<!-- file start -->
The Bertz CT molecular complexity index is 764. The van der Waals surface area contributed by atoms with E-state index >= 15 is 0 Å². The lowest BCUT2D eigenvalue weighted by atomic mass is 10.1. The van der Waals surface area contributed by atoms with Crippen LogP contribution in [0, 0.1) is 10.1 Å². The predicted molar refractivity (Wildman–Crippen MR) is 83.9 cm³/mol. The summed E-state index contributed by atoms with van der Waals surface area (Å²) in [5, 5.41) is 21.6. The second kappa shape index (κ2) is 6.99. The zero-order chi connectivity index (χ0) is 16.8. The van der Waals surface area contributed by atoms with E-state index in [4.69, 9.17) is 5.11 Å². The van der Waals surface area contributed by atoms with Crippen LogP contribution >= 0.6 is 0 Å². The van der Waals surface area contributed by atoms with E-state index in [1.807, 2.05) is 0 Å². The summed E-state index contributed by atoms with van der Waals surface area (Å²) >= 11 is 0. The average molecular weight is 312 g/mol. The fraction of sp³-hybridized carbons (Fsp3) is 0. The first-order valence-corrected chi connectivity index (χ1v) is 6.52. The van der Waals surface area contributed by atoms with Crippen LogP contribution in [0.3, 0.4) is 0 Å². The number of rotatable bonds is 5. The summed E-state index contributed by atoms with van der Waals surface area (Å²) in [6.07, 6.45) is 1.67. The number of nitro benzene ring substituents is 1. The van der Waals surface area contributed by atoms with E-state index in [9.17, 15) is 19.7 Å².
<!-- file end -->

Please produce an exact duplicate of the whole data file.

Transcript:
The Bertz CT molecular complexity index is 764. The van der Waals surface area contributed by atoms with E-state index >= 15 is 0 Å². The lowest BCUT2D eigenvalue weighted by atomic mass is 10.1. The van der Waals surface area contributed by atoms with Crippen LogP contribution in [0, 0.1) is 10.1 Å². The predicted molar refractivity (Wildman–Crippen MR) is 83.9 cm³/mol. The summed E-state index contributed by atoms with van der Waals surface area (Å²) in [5, 5.41) is 21.6. The second kappa shape index (κ2) is 6.99. The zero-order chi connectivity index (χ0) is 16.8. The van der Waals surface area contributed by atoms with E-state index in [4.69, 9.17) is 5.11 Å². The van der Waals surface area contributed by atoms with Crippen LogP contribution >= 0.6 is 0 Å². The van der Waals surface area contributed by atoms with E-state index in [1.807, 2.05) is 0 Å². The summed E-state index contributed by atoms with van der Waals surface area (Å²) >= 11 is 0. The average molecular weight is 312 g/mol. The fraction of sp³-hybridized carbons (Fsp3) is 0. The first-order valence-corrected chi connectivity index (χ1v) is 6.52. The van der Waals surface area contributed by atoms with Crippen LogP contribution in [0.3, 0.4) is 0 Å². The number of rotatable bonds is 5. The summed E-state index contributed by atoms with van der Waals surface area (Å²) in [6.07, 6.45) is 1.67. The number of nitro benzene ring substituents is 1. The van der Waals surface area contributed by atoms with E-state index in [9.17, 15) is 19.7 Å².